• Published 21st Mar 2018
  • 2,117 Views, 607 Comments

Duelists of the Friendship Cup - DrakeyC

Friendship Games is retold, but with less academics and athletics and more card games.

  • ...

Battle Break

Duelists of the Friendship Cup

Battle Break

The stands of Canterlot High and Crystal Prep began to slowly empty, the students variably heading down the street to a small strip mall, or going inside the school. On the field, Applejack stood up and turned as her friends ran up to her.

“You did great, AJ.” Rainbow grinned and held out her fist.

Applejack bumped her fist and nodded. “Thanks, Rainbow. Ah got no regrets. Played the best game I could.”

Fluttershy bit her lip. “We’re down two games, though. We both lost.”

Sunset, her eyes narrowed and her arms crossed, nodded. “Yeah, because you guys were outmatched. Their decks just move too fast and hit too hard to stand up to them.” The other five turned their heads to look at her. Sunset’s expression softened and she shook her head. “Sorry, I didn’t mean it like that. It’s just… this isn’t right. Applejack, you’re one of the best duelists in the school, and if you hadn’t pulled out those dragons at the end, she would have crushed you.”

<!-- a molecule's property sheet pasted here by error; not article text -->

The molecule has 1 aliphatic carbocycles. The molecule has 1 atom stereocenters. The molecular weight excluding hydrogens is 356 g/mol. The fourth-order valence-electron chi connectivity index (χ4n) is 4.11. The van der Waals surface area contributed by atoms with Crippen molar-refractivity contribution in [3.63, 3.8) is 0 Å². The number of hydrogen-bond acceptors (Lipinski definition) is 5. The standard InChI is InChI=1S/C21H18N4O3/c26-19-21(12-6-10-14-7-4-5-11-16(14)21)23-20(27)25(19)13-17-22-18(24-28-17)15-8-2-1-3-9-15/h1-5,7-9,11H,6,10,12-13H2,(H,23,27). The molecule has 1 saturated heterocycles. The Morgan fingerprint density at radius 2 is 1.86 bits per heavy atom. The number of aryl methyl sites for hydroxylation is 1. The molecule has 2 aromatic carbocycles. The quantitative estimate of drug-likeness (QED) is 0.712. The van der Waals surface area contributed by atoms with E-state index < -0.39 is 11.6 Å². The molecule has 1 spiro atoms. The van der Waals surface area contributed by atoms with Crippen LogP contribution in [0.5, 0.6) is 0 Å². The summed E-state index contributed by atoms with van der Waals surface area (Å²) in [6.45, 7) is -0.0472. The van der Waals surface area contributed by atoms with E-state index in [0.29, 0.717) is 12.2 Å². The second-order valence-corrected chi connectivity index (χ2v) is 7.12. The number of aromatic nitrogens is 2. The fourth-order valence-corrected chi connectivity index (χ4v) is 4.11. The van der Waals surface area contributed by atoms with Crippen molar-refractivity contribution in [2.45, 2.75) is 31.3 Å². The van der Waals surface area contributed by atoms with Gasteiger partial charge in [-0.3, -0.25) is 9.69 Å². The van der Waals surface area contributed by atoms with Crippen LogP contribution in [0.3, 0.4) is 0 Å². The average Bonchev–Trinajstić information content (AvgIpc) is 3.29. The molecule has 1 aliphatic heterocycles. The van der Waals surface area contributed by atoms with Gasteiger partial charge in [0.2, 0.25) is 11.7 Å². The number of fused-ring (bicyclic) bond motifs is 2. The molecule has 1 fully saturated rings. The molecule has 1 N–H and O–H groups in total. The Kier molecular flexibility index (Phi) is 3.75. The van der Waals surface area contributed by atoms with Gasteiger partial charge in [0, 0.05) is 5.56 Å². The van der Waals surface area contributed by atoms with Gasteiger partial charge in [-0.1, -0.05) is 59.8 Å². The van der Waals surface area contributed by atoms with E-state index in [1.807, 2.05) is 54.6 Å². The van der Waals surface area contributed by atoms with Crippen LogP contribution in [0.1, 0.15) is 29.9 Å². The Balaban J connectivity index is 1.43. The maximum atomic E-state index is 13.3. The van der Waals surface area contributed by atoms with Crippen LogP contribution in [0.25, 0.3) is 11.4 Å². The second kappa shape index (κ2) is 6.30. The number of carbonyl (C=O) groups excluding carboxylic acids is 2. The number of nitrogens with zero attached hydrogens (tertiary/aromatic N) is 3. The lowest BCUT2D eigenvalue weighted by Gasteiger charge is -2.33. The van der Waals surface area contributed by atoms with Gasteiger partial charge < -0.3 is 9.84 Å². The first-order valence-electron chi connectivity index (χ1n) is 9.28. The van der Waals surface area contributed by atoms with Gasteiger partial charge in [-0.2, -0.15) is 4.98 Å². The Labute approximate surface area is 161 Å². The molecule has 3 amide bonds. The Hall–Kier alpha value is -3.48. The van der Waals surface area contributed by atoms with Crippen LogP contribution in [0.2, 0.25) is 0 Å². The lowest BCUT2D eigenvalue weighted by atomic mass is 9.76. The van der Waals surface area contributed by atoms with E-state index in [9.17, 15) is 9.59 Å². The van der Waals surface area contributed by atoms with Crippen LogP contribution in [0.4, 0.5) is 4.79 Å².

“Welcome to the Friendship Cup,” Rainbow snorted. “You should have seen it two years ago. We didn’t win a single duel, so once we lost four duels the first day, they called off the second day’s duels.”

“Well, they tried to,” Rarity said gently. “Principal Sombra was adamant the duels continue, and they did. We lost them as well.”

“That’s ridiculous.” Sunset looked at the table where the principals and vice-principals were sitting. “If he wants to give his students an ego stroke, there should be ways to do it without having to humiliate us.”